Near-Earth objects (NEOs) are asteroids or comets with sizes ranging from meters to tens of kilometres that orbit the Sun and whose orbits come close to that of Earth's. Of the more than 600 000 known asteroids in our Solar System, almost 10 000 are NEOs.
An example of a near-Earth object is 25143 Itokawa, an object about 300 m in diameter that was visited by the Japanese spacecraft Hayabusain 2005.
NEOs could potentially hit our planet and, depending on their size, produce considerable damage. While the chance of a large object hitting the Earth is very small, it would produce a great deal of destruction; thus NEOs merit active detection and tracking efforts.
The goal of SSA's Near-Earth Object Segment (SSA-NEO) is to:
* Become aware of the current and future position of NEOs relative to our planet
* Estimate the likelihood of Earth impacts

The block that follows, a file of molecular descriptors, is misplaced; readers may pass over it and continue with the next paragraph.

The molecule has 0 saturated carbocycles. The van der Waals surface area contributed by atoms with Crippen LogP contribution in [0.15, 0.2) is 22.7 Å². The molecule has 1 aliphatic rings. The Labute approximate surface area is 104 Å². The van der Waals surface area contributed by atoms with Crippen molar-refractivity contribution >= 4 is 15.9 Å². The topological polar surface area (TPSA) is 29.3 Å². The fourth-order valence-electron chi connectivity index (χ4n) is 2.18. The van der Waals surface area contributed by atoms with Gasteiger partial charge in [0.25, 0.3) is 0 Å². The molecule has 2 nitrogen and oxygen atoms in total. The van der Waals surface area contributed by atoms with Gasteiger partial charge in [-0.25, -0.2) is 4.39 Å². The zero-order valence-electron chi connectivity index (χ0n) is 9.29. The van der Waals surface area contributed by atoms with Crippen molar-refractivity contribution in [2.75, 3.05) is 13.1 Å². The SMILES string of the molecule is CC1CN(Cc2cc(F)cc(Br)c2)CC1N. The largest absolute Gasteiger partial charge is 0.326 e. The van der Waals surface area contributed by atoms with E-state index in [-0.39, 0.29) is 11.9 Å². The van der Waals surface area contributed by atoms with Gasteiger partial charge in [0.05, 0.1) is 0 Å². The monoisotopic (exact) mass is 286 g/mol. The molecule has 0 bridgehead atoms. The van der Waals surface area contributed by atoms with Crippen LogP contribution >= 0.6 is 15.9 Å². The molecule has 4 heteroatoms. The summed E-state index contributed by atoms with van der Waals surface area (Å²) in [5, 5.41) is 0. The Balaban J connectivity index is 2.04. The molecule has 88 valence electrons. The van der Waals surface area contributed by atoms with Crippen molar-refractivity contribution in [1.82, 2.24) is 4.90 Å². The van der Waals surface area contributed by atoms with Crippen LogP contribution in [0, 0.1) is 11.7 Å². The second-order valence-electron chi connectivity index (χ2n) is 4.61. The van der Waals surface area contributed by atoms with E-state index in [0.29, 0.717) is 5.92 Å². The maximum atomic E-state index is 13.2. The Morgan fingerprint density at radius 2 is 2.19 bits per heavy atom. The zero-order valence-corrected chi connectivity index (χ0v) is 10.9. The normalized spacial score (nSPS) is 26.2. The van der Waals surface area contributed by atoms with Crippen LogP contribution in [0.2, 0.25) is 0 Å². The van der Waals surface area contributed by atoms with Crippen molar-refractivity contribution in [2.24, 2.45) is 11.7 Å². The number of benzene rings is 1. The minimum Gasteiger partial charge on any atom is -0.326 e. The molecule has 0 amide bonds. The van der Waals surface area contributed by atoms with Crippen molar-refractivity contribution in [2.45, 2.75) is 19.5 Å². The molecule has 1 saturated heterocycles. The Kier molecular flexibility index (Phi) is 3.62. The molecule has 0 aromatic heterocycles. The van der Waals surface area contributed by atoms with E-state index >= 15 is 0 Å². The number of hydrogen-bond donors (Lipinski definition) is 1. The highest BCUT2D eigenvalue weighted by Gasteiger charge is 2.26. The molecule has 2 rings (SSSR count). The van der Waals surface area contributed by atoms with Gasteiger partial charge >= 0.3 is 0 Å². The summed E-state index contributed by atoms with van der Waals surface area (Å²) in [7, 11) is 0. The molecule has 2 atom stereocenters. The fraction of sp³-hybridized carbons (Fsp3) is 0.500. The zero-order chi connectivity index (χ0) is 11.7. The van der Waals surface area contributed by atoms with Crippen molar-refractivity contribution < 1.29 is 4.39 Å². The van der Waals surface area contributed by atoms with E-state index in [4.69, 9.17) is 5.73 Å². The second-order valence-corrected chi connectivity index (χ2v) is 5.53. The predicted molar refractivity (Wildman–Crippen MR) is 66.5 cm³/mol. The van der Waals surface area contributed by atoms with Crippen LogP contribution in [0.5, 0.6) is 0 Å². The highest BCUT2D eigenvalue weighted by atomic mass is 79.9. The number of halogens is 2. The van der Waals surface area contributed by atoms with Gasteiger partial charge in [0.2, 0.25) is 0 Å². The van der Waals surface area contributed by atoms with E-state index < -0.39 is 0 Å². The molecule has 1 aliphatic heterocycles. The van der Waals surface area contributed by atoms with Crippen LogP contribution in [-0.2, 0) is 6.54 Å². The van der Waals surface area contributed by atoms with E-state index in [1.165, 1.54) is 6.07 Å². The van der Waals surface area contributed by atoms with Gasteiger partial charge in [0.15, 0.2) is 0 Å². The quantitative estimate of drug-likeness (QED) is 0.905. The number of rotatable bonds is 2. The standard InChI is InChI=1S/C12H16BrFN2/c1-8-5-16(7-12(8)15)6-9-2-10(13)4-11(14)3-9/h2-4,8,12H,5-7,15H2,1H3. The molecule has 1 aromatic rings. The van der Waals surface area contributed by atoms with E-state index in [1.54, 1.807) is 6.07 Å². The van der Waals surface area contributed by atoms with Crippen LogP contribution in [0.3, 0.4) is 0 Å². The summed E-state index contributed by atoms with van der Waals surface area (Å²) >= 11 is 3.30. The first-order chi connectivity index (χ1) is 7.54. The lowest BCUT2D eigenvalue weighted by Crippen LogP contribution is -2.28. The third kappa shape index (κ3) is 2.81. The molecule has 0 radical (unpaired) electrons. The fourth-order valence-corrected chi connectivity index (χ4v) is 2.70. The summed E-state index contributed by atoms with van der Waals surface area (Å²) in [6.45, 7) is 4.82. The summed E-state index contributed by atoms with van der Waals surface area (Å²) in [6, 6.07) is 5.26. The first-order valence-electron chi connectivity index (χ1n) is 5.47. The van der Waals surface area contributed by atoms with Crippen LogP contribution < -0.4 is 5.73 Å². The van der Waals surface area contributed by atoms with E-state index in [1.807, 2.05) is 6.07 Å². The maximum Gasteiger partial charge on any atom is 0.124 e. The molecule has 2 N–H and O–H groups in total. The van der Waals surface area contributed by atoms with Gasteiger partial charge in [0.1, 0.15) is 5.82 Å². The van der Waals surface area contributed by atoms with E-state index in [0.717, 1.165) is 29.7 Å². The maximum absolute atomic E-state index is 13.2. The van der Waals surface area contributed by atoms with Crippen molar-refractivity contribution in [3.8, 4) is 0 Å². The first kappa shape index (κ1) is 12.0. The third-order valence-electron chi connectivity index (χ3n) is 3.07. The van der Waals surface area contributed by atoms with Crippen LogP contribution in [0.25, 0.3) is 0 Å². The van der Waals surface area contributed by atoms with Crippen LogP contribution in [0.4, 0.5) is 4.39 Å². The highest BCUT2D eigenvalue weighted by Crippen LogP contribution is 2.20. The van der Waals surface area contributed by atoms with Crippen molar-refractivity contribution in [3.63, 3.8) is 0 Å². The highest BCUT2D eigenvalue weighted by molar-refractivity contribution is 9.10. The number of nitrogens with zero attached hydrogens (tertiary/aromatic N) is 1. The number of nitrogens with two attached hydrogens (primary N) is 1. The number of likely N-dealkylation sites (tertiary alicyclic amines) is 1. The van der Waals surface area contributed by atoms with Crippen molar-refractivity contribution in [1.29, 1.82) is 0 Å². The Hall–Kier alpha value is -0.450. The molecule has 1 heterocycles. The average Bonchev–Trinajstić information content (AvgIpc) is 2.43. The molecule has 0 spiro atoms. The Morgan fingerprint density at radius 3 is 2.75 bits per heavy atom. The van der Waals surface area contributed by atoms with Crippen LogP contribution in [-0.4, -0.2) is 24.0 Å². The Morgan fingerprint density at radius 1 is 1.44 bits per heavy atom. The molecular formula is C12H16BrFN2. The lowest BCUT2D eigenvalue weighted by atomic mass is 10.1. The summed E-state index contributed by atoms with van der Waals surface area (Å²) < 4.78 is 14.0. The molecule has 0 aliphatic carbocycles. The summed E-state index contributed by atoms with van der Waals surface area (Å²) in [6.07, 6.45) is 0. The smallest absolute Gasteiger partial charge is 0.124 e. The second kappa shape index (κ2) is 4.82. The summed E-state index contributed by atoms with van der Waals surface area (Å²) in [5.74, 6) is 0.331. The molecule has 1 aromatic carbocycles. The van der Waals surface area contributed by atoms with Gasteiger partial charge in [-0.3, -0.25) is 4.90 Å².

* Assess the consequences of any possible impact
* Develop NEO deflection methods
The NEO Segment observes NEOs, predicts their orbits, produces impact warnings when necessary and is involved in potential mitigation measures.
The SSA-NEO system is based on syndicating and federating observation and tracking data provided by a large number of European and international sources.
The key components include:
* Observatories and astronomers with telescopes of various sizes, both professional and amateur
* A central SSA NEO Coordination Centre (to evolve into the 'Small Bodies Data Centre'), which uses astrometric measurements collected by the Minor Planet Center (USA)
* An analysis capability to predict possible impact locations and assess dangers
* Analyses related to risk mitigation, including the possible deflection of an asteroid
* A system for issuing warnings and alerts to civil authorities in Europe
Data on NEOs are collected from telescopes and radar systems worldwide. Each of these submit observations to the Minor Planet Center (MPC), operated by the International...